It will be further appreciated that there may exist a degenerate case where all input signals to the logic block of interest must be traced (e.g. pushed on a stack) for every cycle. The rewind circuit or PLA in this case would simply implement an identity function and extract the traced input based on the desired prior cycle. Most logic blocks, however, do not require this level of tracing.

At block 635, the output(s) of the rewind logic are multiplexed with an input to the logic block of interest such that the multiplexer is capable of selecting between normal input(s) for normal forward computation by the logic block or rewound input(s) so as to rerun a prior computation of the logic block as described above.

At block 640, control logic to control the multiplexer select line(s) is designed. The control logic may be responsive to local fault signals, global nuke signals, user-controlled debug signals, etc. depending on the anticipated use of the rewind circuitry.

FIG. 7 is a flow diagram illustrating a method of one embodiment for rewinding a local state. At block 705, a fault signal or other signal indicating a need to rewind a local state is received. At block 710, rewound input(s) to a logic block of interest are selected where the rewound input(s) are provided by implementing an inverse of an input-output function implemented by the logic block of interest. At block 715, an output signal is provided based on the rewound-inputs. In this manner, computation may be reversed to a previous cycle.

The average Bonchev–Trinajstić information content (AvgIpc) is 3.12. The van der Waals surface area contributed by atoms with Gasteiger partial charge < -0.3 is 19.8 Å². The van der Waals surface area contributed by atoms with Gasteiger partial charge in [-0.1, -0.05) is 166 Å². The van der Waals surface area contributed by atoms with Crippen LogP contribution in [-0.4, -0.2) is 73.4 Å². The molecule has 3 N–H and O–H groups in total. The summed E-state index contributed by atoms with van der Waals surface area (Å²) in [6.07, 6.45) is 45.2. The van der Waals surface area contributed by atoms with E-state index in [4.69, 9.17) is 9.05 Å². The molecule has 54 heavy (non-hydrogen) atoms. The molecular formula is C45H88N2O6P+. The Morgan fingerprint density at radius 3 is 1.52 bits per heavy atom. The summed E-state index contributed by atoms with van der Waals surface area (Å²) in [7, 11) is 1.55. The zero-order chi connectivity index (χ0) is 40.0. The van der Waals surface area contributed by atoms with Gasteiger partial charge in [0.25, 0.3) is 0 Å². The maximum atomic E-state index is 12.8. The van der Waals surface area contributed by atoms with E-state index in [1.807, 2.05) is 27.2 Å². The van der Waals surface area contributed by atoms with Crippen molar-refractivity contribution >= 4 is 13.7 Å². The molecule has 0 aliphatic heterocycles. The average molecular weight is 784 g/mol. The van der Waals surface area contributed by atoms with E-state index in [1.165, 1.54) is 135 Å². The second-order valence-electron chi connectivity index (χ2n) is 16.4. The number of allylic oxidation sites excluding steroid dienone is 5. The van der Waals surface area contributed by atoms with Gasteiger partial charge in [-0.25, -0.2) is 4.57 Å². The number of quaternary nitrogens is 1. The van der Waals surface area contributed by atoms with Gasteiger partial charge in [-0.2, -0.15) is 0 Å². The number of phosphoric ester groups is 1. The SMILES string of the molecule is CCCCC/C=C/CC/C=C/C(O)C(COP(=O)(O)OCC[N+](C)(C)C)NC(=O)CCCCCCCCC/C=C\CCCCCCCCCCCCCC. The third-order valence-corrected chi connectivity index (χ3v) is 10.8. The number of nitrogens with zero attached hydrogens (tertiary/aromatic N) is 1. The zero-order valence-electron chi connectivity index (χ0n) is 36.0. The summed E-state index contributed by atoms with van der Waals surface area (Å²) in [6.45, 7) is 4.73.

Using the above-described approaches of one or more embodiments, an on-chip check point and rerun capability at the granularity of a logic block including one or more stages of combinatorial logic may be provided. As compared to currently available capabilities for fault-recovery and the like, the self-rewinding circuitry of one or more embodiments may provide PSMI-like capabilities at a finer granularity and may provide for faster resetting of circuits due to the utilization of local inverse logic functions. (PSMI=periodic System Management Interrupt).

The self-rewinding circuits of one or more embodiments may be useful for a variety of purposes such as failure recovery, testability and/or debug. Built-in self test (BIST) tests, for example, may include repeated local rewinds/reruns of important circuits with successively different additional input parameters implemented using self-rewinding circuits of one or more embodiments.

Thus, various embodiments of a self-rewinding circuit are described. In the foregoing specification, the invention has been described with reference to specific exemplary embodiments thereof. It will, however, be appreciated that various modifications and changes may be made thereto without departing from the broader spirit and scope of the invention as set forth in the appended claims. The specification and drawings are, accordingly, to be regarded in an illustrative rather than a restrictive sense.

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Classifications
U.S. Classification326/38, 326/41, 714/E11.113
International ClassificationH03K19/173, G06F11/14
Cooperative ClassificationG06F11/1402
European ClassificationG06F11/14A
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Owner name: INTEL CORPORATION, CALIFORNIA
Free format text: ASSIGNMENT OF ASSIGNORS INTEREST;ASSIGNOR:MATES, JOHN W.;REEL/FRAME:014853/0637
Effective date: 20031223